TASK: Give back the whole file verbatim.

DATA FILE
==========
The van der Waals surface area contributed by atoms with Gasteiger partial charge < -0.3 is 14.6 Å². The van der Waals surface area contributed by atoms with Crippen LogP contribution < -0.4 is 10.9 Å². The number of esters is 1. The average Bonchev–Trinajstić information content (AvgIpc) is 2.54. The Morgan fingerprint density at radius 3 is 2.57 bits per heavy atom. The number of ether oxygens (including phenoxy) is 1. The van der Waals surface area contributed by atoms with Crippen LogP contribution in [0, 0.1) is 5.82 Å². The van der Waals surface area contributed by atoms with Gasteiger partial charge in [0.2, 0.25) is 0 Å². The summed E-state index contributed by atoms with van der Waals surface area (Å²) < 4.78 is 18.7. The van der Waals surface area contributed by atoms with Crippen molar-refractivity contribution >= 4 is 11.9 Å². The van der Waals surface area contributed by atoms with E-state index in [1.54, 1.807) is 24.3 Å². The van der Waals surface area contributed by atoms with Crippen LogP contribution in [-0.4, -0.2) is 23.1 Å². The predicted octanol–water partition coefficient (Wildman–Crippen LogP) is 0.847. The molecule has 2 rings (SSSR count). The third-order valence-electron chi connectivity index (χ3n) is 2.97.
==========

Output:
The van der Waals surface area contributed by atoms with Gasteiger partial charge < -0.3 is 14.6 Å². The van der Waals surface area contributed by atoms with Crippen LogP contribution < -0.4 is 10.9 Å². The number of esters is 1. The average Bonchev–Trinajstić information content (AvgIpc) is 2.54. The Morgan fingerprint density at radius 3 is 2.57 bits per heavy atom. The number of ether oxygens (including phenoxy) is 1. The van der Waals surface area contributed by atoms with Crippen LogP contribution in [0, 0.1) is 5.82 Å². The van der Waals surface area contributed by atoms with Gasteiger partial charge in [0.2, 0.25) is 0 Å². The summed E-state index contributed by atoms with van der Waals surface area (Å²) < 4.78 is 18.7. The van der Waals surface area contributed by atoms with Crippen molar-refractivity contribution >= 4 is 11.9 Å². The van der Waals surface area contributed by atoms with E-state index in [1.54, 1.807) is 24.3 Å². The van der Waals surface area contributed by atoms with Crippen LogP contribution in [-0.4, -0.2) is 23.1 Å². The predicted octanol–water partition coefficient (Wildman–Crippen LogP) is 0.847. The molecule has 2 rings (SSSR count). The third-order valence-electron chi connectivity index (χ3n) is 2.97.